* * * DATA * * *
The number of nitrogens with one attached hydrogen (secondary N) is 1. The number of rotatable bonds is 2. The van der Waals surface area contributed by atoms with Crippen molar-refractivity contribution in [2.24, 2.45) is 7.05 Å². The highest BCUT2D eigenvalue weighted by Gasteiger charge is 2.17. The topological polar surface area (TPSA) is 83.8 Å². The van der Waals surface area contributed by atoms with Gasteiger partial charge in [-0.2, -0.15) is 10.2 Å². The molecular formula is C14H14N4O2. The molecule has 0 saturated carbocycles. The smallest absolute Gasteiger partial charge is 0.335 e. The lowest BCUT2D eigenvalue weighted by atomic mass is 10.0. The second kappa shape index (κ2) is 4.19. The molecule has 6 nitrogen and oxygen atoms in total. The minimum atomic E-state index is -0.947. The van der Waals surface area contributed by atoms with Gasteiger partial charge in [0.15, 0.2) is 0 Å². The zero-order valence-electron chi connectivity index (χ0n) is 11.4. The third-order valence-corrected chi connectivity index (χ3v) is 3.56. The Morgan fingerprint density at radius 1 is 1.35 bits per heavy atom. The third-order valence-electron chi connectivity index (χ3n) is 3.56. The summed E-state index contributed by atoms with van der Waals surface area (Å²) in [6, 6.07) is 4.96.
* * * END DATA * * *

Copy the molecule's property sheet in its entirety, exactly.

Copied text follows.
The number of nitrogens with one attached hydrogen (secondary N) is 1. The number of rotatable bonds is 2. The van der Waals surface area contributed by atoms with Crippen molar-refractivity contribution in [2.24, 2.45) is 7.05 Å². The highest BCUT2D eigenvalue weighted by Gasteiger charge is 2.17. The topological polar surface area (TPSA) is 83.8 Å². The van der Waals surface area contributed by atoms with Gasteiger partial charge in [-0.2, -0.15) is 10.2 Å². The molecular formula is C14H14N4O2. The molecule has 0 saturated carbocycles. The smallest absolute Gasteiger partial charge is 0.335 e. The lowest BCUT2D eigenvalue weighted by atomic mass is 10.0. The second kappa shape index (κ2) is 4.19. The molecule has 6 nitrogen and oxygen atoms in total. The minimum atomic E-state index is -0.947. The van der Waals surface area contributed by atoms with Gasteiger partial charge in [0.15, 0.2) is 0 Å². The zero-order valence-electron chi connectivity index (χ0n) is 11.4. The third-order valence-corrected chi connectivity index (χ3v) is 3.56. The Morgan fingerprint density at radius 1 is 1.35 bits per heavy atom. The third-order valence-electron chi connectivity index (χ3n) is 3.56. The summed E-state index contributed by atoms with van der Waals surface area (Å²) in [6, 6.07) is 4.96.